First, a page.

• 3-minute read
  • 27th September 2016

Word Choice: Cent, Scent or Sent?

Homophones are words with the same pronunciation, but different spellings and/or meanings. The English language contains hundreds of these tricky little blighters, which can be confusing for anyone who speaks English as an additional language.

With ‘cent’, ‘scent’ and ‘sent’, for example, we have three words that sound identical when spoken and which are close enough in spelling that it’s easy to mix them up. Yet these terms differ in meaning, so you need to use them correctly if you want your work to make sense.

Cent (Money!)

If you’ve ever used money in Australia (or various other countries around the world), you should know that a ‘cent’ is a hundredth of a dollar. ‘Cent’ could be used in a sentence like the following:

I’ve only got 23 cents in my account, so I can’t afford to go out.

It’s easy to remember this spelling, since ‘cent’ also appears in other words related to the number one hundred, like ‘century’ (a hundred years) or ‘percent’ (one part in a hundred).

The old 50 cent coin.
The old 50 cent coin.

Scent (A Smell)

‘Scent’ is primarily a noun meaning ‘smell’ or ‘odour’. It usually refers to an agreeable smell, like a perfume:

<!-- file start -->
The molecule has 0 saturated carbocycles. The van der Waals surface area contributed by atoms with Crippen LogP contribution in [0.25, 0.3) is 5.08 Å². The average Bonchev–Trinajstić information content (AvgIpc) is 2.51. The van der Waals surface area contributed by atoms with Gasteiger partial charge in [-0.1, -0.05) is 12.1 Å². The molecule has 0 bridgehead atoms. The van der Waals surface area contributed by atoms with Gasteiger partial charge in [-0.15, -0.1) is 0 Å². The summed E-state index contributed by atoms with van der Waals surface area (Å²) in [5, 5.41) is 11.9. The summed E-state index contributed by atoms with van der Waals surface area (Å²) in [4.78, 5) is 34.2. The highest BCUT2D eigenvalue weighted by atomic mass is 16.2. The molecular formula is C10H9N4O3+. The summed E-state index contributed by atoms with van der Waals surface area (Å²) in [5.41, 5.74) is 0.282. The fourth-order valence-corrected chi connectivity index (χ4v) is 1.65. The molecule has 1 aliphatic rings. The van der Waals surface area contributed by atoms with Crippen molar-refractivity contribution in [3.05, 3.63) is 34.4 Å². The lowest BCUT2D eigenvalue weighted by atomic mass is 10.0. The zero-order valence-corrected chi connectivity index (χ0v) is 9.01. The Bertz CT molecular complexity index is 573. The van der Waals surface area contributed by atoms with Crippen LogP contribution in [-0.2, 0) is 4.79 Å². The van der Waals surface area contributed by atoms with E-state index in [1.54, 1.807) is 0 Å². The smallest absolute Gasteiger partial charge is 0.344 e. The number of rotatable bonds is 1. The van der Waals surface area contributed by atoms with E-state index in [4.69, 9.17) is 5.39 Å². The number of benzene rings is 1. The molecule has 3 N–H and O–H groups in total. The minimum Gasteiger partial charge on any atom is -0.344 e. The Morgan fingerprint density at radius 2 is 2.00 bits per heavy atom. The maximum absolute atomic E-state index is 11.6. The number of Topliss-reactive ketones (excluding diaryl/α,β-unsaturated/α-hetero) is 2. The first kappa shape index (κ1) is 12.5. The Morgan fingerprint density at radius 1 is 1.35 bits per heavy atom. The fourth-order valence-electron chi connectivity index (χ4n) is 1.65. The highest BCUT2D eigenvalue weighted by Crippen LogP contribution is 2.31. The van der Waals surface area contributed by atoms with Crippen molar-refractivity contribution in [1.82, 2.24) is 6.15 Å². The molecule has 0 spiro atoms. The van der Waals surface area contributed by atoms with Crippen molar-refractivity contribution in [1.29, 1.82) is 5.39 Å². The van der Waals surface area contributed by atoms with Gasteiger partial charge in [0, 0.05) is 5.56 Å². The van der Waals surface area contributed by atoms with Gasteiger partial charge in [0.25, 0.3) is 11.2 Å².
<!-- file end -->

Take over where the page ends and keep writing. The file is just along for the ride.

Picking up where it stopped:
The scent of roses filled the room as he spilled the bottle across the table.

A second meaning of ‘scent’ is the odour trail left by a passing person or animal:

She’d escaped for now, but the dogs would catch her scent soon.

Used as a verb, ‘scent’ typically means ‘sense by smell’, but is also occasionally used metaphorically to mean ‘recognise intuitively’ (e.g. ‘he scented trouble in the room immediately’).

Enjoying the 'scent' of a flower. Assuming she's smelling it, that is, rather than just rubbing it on her nose.
Enjoying the ‘scent’ of a flower. Assuming she’s smelling it, rather than just rubbing it on her nose.

Sent (Past Tense of Send)

Finally, ‘sent’ is the past tense of send. We therefore use it when describing having dispatched something to someone:

After finding the address, Derek sent the manuscript to the publisher.

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‘Sent’ can also apply to a person who has been told to go somewhere:

It’s lunchtime soon, so I sent the intern to pick up sandwiches.

Or to transmitting an electronic message or signal:

The stranded crew sent out an SOS and waited for a response.

In every case, however, ‘sent’ is always used in the simple past tense or as a past participle.

You used what to send the SOS? A bottle? We’re going to die here, aren’t we?

Cent, Scent or Sent?

As mentioned above, it’s easier to remember that a ‘cent’ is a hundredth of a dollar if you also keep in mind that a ‘century’ is a hundred years. Similarly, ‘sent’ is close enough to ‘send’ that you should be able to make a connection between the two words.

That just leaves ‘scent’, which means ‘smell’. Even if you struggle with this, you can avoid using ‘scent’ incorrectly by recalling what the other terms here mean! Remember:

Cent = A penny (1/100th of a dollar)

Scent = A smell or perfume

Sent = Past tense of ‘send’

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